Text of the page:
Sunday, 2/5/17 – Your Light Shall Break Forth Like the Dawn

What a beautiful reading today’s first reading for mass is!  The scriptures say that if we do what God asks of us, “Then your light shall break forth like the dawn.”

However, there is something beautiful in doing the right thing anyway when we take care of other people.  Every person is made in the image and likeness of God.  We distort that image sometimes because of our sins, but we were not created to be that way.

Sometimes people are a little judgmental about the homeless, the poor, or the “black sheep” in our families.  We think they should work harder to become self sufficient.  However, many of these people suffer with an undiagnosed mental illness, a mental handicap, or just can’t figure out things very well on their own. Even Saint Paul admits to having weaknesses and fear and much trembling too though, in today’s second reading for mass.

Women sometimes become a little aggravated if they always have to be the one to cook dinner, if both spouses work full time.  However, men often have jobs that require hard manual labor like construction, laying cement, carpentry or working in the fields in the hot sun all day.

Sometimes women are also not too happy about always being the one to prepare meals for the family gatherings too.  We are a little like Martha in the gospel who complained to Jesus about having to do all the serving while Mary visited with the Lord.

Can you imagine what a better world we would live in if everyone lived by today’s first reading for mass though? God said to, “Share your bread with the hungry, shelter the oppressed and the homeless; clothe the naked when you see them; and do not turn your back on your own.”  Jesus said almost the same thing too in  (Mt 25: 34-36).   To feed the hungry and give them a drink, welcome strangers, clothe the naked, take care of the sick and visit those in prison.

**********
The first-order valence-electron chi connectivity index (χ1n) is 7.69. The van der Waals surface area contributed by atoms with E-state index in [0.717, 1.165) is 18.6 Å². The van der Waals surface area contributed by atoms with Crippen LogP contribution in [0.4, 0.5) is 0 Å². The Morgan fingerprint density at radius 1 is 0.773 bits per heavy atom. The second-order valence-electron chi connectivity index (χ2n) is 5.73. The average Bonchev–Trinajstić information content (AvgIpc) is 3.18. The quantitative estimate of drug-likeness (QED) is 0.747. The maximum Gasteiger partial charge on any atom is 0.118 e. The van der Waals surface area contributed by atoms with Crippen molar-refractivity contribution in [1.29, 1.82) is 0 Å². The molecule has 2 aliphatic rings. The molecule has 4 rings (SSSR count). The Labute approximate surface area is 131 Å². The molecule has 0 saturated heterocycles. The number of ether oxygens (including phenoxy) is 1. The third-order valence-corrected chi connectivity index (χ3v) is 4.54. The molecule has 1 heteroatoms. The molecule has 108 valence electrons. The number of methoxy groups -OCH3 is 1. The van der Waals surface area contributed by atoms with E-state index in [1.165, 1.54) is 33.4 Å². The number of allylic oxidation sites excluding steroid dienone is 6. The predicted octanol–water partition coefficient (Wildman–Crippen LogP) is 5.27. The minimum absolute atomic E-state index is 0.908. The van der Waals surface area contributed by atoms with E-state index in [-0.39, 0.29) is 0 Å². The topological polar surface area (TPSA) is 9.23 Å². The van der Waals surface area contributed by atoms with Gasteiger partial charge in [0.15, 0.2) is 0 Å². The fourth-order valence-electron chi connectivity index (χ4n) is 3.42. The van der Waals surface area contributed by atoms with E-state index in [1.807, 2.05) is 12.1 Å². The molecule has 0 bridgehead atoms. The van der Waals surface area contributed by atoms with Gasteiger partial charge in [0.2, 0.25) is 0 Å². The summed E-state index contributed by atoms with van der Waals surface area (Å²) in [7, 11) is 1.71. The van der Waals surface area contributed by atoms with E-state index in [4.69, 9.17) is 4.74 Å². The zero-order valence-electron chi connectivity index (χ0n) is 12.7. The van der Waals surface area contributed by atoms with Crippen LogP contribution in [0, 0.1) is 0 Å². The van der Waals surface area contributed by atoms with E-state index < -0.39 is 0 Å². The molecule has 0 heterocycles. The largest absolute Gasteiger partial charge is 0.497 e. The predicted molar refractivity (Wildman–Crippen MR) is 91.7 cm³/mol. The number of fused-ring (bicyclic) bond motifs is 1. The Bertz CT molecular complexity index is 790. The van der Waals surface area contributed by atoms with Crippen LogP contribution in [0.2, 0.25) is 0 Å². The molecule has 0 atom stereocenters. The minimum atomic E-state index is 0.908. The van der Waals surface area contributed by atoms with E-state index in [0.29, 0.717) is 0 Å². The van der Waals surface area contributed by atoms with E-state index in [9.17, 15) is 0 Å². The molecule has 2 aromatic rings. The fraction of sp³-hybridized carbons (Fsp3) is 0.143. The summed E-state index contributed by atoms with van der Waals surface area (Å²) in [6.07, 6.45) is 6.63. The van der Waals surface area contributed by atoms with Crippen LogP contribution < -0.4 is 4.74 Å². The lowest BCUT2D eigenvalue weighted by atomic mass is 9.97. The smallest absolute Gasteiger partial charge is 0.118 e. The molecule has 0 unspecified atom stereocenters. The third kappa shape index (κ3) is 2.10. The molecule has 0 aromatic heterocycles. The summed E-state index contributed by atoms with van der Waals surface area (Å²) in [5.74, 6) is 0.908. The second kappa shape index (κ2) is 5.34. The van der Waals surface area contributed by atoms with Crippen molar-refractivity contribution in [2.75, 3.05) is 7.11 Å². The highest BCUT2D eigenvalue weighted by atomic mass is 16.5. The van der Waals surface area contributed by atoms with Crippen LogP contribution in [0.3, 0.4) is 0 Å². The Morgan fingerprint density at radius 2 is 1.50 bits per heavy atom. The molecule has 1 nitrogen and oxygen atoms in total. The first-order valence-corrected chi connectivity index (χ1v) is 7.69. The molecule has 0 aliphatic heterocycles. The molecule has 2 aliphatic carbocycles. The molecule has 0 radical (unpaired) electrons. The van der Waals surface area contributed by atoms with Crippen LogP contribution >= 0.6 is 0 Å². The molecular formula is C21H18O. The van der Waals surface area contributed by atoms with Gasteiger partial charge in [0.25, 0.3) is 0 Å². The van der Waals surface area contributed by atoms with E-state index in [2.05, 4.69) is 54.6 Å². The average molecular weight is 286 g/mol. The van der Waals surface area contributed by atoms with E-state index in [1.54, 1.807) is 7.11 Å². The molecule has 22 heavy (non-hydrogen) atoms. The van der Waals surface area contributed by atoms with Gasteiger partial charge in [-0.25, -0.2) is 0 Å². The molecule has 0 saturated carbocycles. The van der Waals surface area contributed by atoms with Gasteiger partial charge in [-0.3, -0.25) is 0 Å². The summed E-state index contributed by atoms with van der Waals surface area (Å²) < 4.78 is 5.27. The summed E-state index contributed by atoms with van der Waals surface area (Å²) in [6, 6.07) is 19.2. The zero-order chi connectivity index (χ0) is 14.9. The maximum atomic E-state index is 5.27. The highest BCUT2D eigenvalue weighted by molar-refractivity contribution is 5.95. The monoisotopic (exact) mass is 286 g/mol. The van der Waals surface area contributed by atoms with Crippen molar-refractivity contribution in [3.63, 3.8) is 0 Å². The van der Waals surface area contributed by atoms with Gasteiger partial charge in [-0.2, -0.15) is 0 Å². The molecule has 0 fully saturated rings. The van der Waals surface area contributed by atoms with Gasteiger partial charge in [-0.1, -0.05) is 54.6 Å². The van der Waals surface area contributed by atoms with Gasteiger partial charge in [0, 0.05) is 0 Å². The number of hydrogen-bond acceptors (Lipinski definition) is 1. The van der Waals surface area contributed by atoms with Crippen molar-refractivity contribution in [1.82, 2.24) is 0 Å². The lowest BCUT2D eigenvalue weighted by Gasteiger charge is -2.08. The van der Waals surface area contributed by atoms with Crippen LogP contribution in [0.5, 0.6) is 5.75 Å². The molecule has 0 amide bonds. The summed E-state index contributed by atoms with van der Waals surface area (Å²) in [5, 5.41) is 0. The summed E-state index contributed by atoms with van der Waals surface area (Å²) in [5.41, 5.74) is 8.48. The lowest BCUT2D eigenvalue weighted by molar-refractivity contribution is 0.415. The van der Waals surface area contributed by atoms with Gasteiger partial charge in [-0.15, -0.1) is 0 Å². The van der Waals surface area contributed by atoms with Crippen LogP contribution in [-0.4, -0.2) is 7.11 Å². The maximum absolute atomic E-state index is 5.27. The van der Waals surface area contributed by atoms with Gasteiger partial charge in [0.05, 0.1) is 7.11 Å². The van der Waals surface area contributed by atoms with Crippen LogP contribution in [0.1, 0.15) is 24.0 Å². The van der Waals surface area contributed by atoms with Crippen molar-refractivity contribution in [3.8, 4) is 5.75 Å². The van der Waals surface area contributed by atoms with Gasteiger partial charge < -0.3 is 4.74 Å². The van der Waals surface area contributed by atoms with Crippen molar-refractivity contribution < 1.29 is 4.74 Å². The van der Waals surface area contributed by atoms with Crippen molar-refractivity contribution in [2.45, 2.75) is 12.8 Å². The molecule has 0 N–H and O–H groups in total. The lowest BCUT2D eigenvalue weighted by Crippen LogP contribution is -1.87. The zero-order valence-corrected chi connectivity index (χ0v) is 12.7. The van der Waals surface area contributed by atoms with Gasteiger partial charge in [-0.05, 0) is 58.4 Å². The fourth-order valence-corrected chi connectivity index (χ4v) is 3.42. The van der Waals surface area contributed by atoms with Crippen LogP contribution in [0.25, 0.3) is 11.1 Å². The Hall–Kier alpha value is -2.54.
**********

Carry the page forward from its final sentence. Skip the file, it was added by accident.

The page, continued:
This includes our own family members too.  We should try to remember this, because this is the criteria that we will be judged by one day.  Not our feelings … but what we actually did is what will matter then.

The part about not turning your back on your own though, is hard to adhere to if you have family members who are always asking you for money.  But, if that happens, what they may need is someone to help them figure out how to get a better job, or ways to save money.  There is an old saying, “Give a man a fish and he will eat for a day, but teach a man to fish and he will eat for a lifetime.”

Jesus told us in today’s gospel that we are the salt of the earth, but if salt loses it’s flavor it is no longer good for anything.  We run the risk of becoming jaded, busy, or indifferent in our everyday lives if we aren’t careful.  There are always more things we want in life, but we should also save back some of our time, money and energy for other people too.

Christ also said that we are the light of the world.  Do we blend in with the rest of the world, or do others know about our good deeds, compassion and caring for others?  We proclaim Christ with our actions, but does anyone really know that we are a Christian?  If we died today, would people outside our immediate family, friends and parish know that we are a Catholic?  Our love is a light that should not be hidden from anyone, but should be shared with everyone that we encounter in our every day life….